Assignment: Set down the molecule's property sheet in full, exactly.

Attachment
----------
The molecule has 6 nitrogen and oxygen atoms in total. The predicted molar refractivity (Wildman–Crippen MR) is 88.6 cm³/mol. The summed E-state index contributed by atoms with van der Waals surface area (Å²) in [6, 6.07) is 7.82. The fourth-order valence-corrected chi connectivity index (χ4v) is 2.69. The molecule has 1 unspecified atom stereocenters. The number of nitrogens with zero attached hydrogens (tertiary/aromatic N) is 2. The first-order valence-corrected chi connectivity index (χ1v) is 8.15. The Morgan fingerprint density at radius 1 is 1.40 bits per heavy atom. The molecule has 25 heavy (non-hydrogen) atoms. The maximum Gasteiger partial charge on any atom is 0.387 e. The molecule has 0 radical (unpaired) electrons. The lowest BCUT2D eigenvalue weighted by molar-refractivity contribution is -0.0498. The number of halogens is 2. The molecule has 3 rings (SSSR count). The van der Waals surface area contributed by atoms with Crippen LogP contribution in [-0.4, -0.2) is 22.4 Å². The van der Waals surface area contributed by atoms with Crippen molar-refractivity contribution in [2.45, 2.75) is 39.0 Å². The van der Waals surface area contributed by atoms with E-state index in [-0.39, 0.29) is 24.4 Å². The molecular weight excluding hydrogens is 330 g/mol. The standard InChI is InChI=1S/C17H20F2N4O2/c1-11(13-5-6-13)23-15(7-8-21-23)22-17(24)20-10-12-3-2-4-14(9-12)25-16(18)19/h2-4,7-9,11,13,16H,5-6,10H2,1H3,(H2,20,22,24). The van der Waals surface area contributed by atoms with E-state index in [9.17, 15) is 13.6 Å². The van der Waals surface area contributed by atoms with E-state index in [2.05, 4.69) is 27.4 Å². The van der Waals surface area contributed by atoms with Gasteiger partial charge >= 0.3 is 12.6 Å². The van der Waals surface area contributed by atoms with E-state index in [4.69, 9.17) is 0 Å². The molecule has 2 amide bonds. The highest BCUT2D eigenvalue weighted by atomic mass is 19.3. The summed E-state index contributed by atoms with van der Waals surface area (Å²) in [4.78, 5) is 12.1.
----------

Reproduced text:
The molecule has 6 nitrogen and oxygen atoms in total. The predicted molar refractivity (Wildman–Crippen MR) is 88.6 cm³/mol. The summed E-state index contributed by atoms with van der Waals surface area (Å²) in [6, 6.07) is 7.82. The fourth-order valence-corrected chi connectivity index (χ4v) is 2.69. The molecule has 1 unspecified atom stereocenters. The number of nitrogens with zero attached hydrogens (tertiary/aromatic N) is 2. The first-order valence-corrected chi connectivity index (χ1v) is 8.15. The Morgan fingerprint density at radius 1 is 1.40 bits per heavy atom. The molecule has 25 heavy (non-hydrogen) atoms. The maximum Gasteiger partial charge on any atom is 0.387 e. The molecule has 0 radical (unpaired) electrons. The lowest BCUT2D eigenvalue weighted by molar-refractivity contribution is -0.0498. The number of halogens is 2. The molecule has 3 rings (SSSR count). The van der Waals surface area contributed by atoms with Crippen LogP contribution in [-0.4, -0.2) is 22.4 Å². The van der Waals surface area contributed by atoms with Crippen molar-refractivity contribution in [2.45, 2.75) is 39.0 Å². The van der Waals surface area contributed by atoms with E-state index in [-0.39, 0.29) is 24.4 Å². The molecular weight excluding hydrogens is 330 g/mol. The standard InChI is InChI=1S/C17H20F2N4O2/c1-11(13-5-6-13)23-15(7-8-21-23)22-17(24)20-10-12-3-2-4-14(9-12)25-16(18)19/h2-4,7-9,11,13,16H,5-6,10H2,1H3,(H2,20,22,24). The van der Waals surface area contributed by atoms with E-state index in [9.17, 15) is 13.6 Å². The van der Waals surface area contributed by atoms with E-state index in [2.05, 4.69) is 27.4 Å². The van der Waals surface area contributed by atoms with Gasteiger partial charge >= 0.3 is 12.6 Å². The van der Waals surface area contributed by atoms with E-state index in [4.69, 9.17) is 0 Å². The molecule has 2 amide bonds. The highest BCUT2D eigenvalue weighted by atomic mass is 19.3. The summed E-state index contributed by atoms with van der Waals surface area (Å²) in [4.78, 5) is 12.1.